This way of thinking of following the money and trying to understand who benefits from this data, which is somewhat cynical intrinsically is my way of dealing with the whole privacy discussion – I don’t claim I have a perfect understanding of how the world works and what data can be collected exactly (though I have a good idea), but I think it’s a reasonable argument against the panic some people express when they feel their privacy has been violated.

If you don’t have any real skeletons in your closet, don’t break a sweat. If you do, you’re probably already all wet anyway.

Not Only What, But Who

If your significant other went through your phone to find one of your friend’s phone number to try and understand what she should get you for your birthday since he or she doesn’t understand your hobbies that well, would you feel your privacy has been violated? Would you feel it was violated if they would go over your online purchase history of clothing items to find out exactly what size shoes you wear?

I say you kind of would, but in a way that makes you feel great – “my significant other went through so much trouble to get me something I want and would actually be able to use” might describe the way you would feel. That’s what I feel when a loved one surprises me in this manner.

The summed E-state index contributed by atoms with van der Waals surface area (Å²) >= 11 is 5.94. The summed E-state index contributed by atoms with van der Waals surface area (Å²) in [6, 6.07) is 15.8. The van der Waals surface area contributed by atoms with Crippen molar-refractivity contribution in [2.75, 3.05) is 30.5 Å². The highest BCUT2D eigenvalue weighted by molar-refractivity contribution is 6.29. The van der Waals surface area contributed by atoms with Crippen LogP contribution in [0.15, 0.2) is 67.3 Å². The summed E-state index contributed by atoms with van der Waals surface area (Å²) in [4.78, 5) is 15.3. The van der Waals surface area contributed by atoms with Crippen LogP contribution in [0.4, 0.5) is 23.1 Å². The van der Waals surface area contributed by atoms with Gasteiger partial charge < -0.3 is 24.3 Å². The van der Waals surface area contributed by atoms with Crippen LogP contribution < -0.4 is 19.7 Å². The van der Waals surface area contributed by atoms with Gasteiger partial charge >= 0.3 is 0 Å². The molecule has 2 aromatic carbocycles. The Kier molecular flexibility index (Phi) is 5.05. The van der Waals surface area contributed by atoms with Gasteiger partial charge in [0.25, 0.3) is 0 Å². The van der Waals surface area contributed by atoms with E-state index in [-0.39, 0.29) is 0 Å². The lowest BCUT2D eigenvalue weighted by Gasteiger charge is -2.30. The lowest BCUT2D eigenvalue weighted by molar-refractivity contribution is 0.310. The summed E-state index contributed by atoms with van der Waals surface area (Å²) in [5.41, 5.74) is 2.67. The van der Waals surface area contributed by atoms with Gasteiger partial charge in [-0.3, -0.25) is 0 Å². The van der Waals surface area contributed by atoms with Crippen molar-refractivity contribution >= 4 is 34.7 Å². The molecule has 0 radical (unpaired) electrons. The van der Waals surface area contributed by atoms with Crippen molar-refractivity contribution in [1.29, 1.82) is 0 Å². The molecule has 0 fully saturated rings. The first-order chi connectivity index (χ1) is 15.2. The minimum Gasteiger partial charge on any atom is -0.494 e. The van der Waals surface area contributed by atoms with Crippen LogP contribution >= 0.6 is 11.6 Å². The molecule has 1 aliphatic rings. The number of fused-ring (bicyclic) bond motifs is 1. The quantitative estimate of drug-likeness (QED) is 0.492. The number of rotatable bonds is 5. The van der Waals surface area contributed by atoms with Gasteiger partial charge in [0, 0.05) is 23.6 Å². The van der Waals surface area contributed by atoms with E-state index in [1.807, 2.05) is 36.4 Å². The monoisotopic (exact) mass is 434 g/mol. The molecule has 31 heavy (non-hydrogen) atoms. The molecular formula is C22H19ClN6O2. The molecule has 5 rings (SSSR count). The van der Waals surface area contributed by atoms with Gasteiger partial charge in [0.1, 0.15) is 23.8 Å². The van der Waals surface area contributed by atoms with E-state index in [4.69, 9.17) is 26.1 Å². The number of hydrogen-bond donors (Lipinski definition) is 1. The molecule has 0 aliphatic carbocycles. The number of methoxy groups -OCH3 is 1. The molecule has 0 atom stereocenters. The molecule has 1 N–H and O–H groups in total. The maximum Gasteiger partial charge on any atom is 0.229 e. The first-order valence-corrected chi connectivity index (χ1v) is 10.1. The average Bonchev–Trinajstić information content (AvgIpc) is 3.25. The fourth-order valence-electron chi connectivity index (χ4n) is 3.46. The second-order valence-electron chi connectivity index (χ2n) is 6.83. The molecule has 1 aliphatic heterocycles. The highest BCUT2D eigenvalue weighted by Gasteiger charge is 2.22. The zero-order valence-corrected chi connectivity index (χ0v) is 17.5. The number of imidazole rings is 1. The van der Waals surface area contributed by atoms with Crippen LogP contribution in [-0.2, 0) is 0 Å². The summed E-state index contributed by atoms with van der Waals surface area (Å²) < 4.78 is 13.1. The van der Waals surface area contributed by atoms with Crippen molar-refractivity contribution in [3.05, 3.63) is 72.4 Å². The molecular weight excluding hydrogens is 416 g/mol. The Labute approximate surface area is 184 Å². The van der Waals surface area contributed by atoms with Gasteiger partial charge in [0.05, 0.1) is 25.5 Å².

Saying that this kind of innocent, well-intentioned, and minuscule violations of privacy is exactly like targeted online ads is a bit of a stretch, but looking at it that way might lead you to what I concluded – it’s not only what information is gathered which makes what we feel is a privacy violation trigger emotional responses, but who gathers that information.

The Machine

Most of us know what a EULA is by now and we still just click ‘OK’ on literally all of them and go on with our lives, but what we’re actually doing is giving the application or service permission to gather our usage data as well use third-party information they can relate to us that’s already been gathered from other apps we mindlessly signed a EULA for. When we talk about applications, it doesn’t even connect this information to your identity and personal information, but to your unique advertising ID (IDFA or GAID).

When you become someone’s friend and provide them with information about your preferences, you’re doing something similar, you’re just more aware of it since you’re not signing a EULA you hadn’t read, you’re signing a verbal contract, and you’ve signed dozens of them ever since you were four years old. If we follow this comparison, we can equate third party data usage to a bunch of your friends coming together and comparing and cross-referencing information to come up with the best idea for a gift.

So when a platform serves you an ad based on what you actually need, without knowing it’s actually you (for all they know you’re no more than a unique advertising ID), without you telling it exactly what you want literally – is that really a bad thing?

In the next article in the Privacy Matters series, I’ll dive into data leaks, the GDPR, and hopefully more areas relating to privacy based on your feedback. I hope you found the first part of the series interesting – feel free to share your thoughts in the comments.